by Jennifer Robson
William Morrow, 2019
The sumptuous dress Princess Elizabeth wore at her wedding to Philipp Mountbatten in 1947 was as much a national symbol as it was a sartorial triumph, and as such it was carefully stage-managed from start to finish. The gown, a fountain ivory silk shimmering with 10,000 seed pearls, was the creation of Court Designer Norman Hartnell, the pinnacle of his craft, an utterly arresting bolt of sunlight meant to pierce the gloom of a postwar Britain frozen by unprecedented cold and ground down with rationing. Conceived by some of the same canny old courtiers who'd successfully navigated the monarchy through the tangles of Abdication, the wedding gown was intended to be a very pragmatic real-world demonstration of the inspirational power of a fairy tale. The Palace bruited that the dress had been paid for with ration coupons just as though it were going to belong to a grocer's daughter from Bognor Regis, but the end result, kept secret until the moment of its unveiling, was a thing of staggering luxury.
Considering that this wedding gown debuted over 70 years ago, there's something faintly surreal about the fact the young princess who wore it still sits on the throne: Queen Elizabeth's reign has grown so long that its beginnings are now the province of historical fiction. And the making of this astonishing wedding dress is the kernel of Jennifer Robson's involving new novel The Gown, which splits its narrative focus between the London of 1947 and Toronto in 2016, stretching between those two moments the story of two women intimately connected with the making of Hartnell's masterpiece.
In 1947, Ann Hughes is living in a chilly, dreary flat in Barking with her sister-in-law Milly, whose husband Mike died in a fire during the Blitz, “burned beyond recognition, they'd been told, with even his wedding ring melted away.” Ann is part of the team working in Hartnell's studio on the elaborate embroidery the top-secret gown requires, and she considers it something of a dream job, despite Milly's skepticism about the worth of adding yet more luxury to the life of a young woman who's never needed to scrimp on flimsy stew night after night. Ann takes a more empathetic view:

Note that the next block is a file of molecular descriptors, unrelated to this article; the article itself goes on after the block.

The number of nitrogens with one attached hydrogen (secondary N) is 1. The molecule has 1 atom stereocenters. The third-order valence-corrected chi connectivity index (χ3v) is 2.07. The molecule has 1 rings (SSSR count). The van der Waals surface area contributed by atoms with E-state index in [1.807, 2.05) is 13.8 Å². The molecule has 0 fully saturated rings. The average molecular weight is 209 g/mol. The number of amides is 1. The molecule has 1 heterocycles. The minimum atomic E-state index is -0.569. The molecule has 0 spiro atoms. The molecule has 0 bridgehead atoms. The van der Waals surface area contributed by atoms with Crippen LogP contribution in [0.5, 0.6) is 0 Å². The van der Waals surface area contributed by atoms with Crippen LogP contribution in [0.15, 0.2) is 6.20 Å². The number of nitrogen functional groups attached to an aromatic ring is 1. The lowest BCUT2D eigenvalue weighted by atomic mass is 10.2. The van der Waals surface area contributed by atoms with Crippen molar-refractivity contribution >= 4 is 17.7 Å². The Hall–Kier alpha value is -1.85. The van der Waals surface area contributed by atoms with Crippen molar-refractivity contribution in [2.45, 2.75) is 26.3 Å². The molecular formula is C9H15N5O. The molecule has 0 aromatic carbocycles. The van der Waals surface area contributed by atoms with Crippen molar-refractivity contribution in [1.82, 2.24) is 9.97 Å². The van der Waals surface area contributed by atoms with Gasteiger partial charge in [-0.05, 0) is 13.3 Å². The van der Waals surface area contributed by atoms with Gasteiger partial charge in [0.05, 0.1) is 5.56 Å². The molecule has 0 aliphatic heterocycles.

The royal family had made sacrifices, same as the rest of them. Bombed out more than once, and the king's own brother killed. The princess deserved a proper wedding in Westminster Abbey with beautiful music and flowers and decorations, a troop of bridesmaids, and a glorious gown. Surely the government would understand. Surely the gray-faced men in Whitehall wouldn't insist on some dreary affair that conformed to all their tiresome austerity directives.
Ann's enigmatic friend Miriam Dassin stars in the novel's 2016 segments, which Robson interweaves very skillfully with the historical segments. By 2016 the gown has become a valuable artifact of a bygone era, and there are elements of its history that Miriam alone can clarify. These sections set in the present day are naturally far less compelling than the ones set on the eve of the royal wedding, and both Miriam and Ann are plaster-cast saints without a single interesting blemish between them. Robson actually manages to work a semi-tense plot around the jockeying of many parties to learn about the gown ahead of Hartnell's announcement of its look and details, and there are two scenes that deviate shockingly from the novel's generally genteel tenor. But the book's strongest element is its negotiation of the past slipping away from the present, something that's exquisitely pointed, for instance, when Ann's work is finally done and her creation is about to belong to the world:
Ann hadn't expected it to be such a bittersweet moment. She would see the dress again in a matter of hours, but her part in its creation was over. This was the last time she would touch the flowers she had sewn, and the last time she would be close enough to see the tiny sprigs of white heather, tucked below one of the York roses at the bottom of the train, which were her gift to the princess.
The Gown is a fittingly delicate piece of work, capturing with quiet assurance the London of a long-gone era and finding a fascinating story in the fold of one single dress. Surely comparatively few of Robson's readers will remember this particular royal wedding, but The Gown makes a tiny part of it come to life again.
Steve Donoghue was a founding editor of Open Letters Monthly. His book criticism has appeared in the Boston Globe, the Wall Street Journal, The Spectator, and the American Conservative. He writes regularly for the National, the Washington Post, the Vineyard Gazette, and the Christian Science Monitor. His website is http://www.stevedonoghue.com.